The South Dakota Association of Rural Water Systems July newsletter offers a trio of articles that might make conservatives think that liberals have taken over the water works. Or maybe providing the most basic need to thousands of South Dakota homes simply requires our rural water providers to ignore ideology and stick with facts.
SDARWS first shares a report from Media Matters refuting conservative attacks on the Environmental Protection Agency's clarification of rules under the Clean Water Act. Apparently Fox and friends have been broadcasting false assertions that the proposed "Waters of the U.S." rule is some evil land grab, imposing expensive regulations on every drop of water as well as farm drain tile and ditches. Senator John Thune and Rep. Kristi Noem have fallen for this pro-polluter propaganda. Media Matters neatly dispenses with those myths and more, pointing out, among other things, that the clarified rules give the EPA less authority over less territory than it did under President Reagan; that the rules do farmers favors with exemptions for normal agricultural practices; and that the rules produce net economic benefits through cleaner water, recharged groundwater, reduced flooding (by protecting wetlands!), and more outdoor recreation.
SDARWS then cites Rich Widman and Chris Hesla of the South Dakota Wildlife Federation, who urge us to contact Senators Thune and Johnson and tell them to put the Prairie Potholes over politics:
Over the last few years, the U.S. Supreme Court has issued rulings that emphasized the need to clarify language that protects the safety of our drinking water supplies, wetlands and headwaters streams. Knowing they needed to clear things up and provide certainty for farmers, the EPA and Corps of Engineers last month posted the draft “Waters of the U.S.” rule for public comment.
But now – with a bit of political maneuvering – some politicians are attempting to derail this clean water rule that would restore longstanding Clean Water Act protections to some of the nation’s most important waters and wetlands.
When final, the rule will maintain exemptions for regular farming activities while re-establishing Clean Water Act protections for the wetlands and streams that provide drinking water for one in three Americans.
As a bonus for sportsmen and anglers, these same wetlands and streams provide critical habitat in our Prairie Pothole region for ducks, pheasants and fish, thereby helping to sustain the strong hunting and fishing economy of South Dakota.
Whether you enjoy clean water for drinking, or wildlife habitat for hunting and fishing, I urge you to join me in supporting the proposed Waters of the U.S. rule. And I ask South Dakota U.S. Sens. John Thune and Tim Johnson to do so, as well. All policy-makers should [Rich Widman and Chris Hesla, "Clean Water Critical for South Dakota Outdoors," Rapid City Journal, 2014.06.28].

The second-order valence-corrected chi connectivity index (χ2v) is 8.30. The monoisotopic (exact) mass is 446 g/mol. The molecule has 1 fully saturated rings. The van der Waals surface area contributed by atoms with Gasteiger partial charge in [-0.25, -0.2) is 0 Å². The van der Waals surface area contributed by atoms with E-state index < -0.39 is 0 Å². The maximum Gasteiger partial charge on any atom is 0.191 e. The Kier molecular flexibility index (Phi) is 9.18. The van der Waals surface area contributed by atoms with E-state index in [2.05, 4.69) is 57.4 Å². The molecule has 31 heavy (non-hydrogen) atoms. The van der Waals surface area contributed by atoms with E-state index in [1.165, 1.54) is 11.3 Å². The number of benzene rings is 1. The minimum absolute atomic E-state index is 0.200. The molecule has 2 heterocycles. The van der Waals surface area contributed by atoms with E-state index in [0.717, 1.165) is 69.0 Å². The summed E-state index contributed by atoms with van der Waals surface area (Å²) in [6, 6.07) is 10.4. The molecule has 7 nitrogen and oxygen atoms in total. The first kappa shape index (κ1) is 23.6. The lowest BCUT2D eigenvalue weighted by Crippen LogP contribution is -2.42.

Finally, SDARWS spotlights concerns in Nevada that global warming is intensifying drought conditions that are draining Lake Mead, behind the Hoover Dam, to its lowest level. The decline of that reservoir is just one of multiple pressures on water supplies exacerbated by climate change that will force the Southwest to change regulations and water-use practices made back in the day when water seemed plentiful:
"We've seen changes in river flow timing because of losses of snowpack in the western U.S., in California and the Rocky Mountains as snow disappears faster and faster because of higher temperatures," said Peter Gleick, a water researcher and president of the Pacific Institute in Oakland. "Those are all examples of some of the impacts we thought we would see and are now seeing from climate change."
..."Adding climate change on top of a system that's already out of balance makes all of our problems more difficult," Gleick said. "We have to realize that there are limits, especially in the dry Southwest. We can't just pretend that we can grow our cities forever and somehow find new resources for them, new water for them. We have to change the way we do planning. We have to change the way we manage water. And if we don't, changes are going to be forced on us" [Ian James, "Vanishing Water: An Already Strained Water Supply, Threatened by Climate Change," Desert Sun, 2014.06.14].
Water is precious, and with rising population, industry, and temperatures, it is not as plentiful as when we got here. The Waters of the U.S. rule is one attempt to keep the water we have left clean.
The federal portal for submitting comments on the Waters of the U.S. rule is here. The more immediate way to protect your drinking water, your fishing holes, and that hidden slough where you always bag your duck limit is to turn off Fox News and listen to your local experts on our water supply.
Related Reading: Midland, Texas, is dealing with drought and dwindling aquifers by tapping water sources 67 miles away and by raising marginal water rates fivefold. The latter worked really well: higher water bills got folks to cut water usage 35%. But less usage means less revenue for Midland to spend on repairing and upgrading its water system.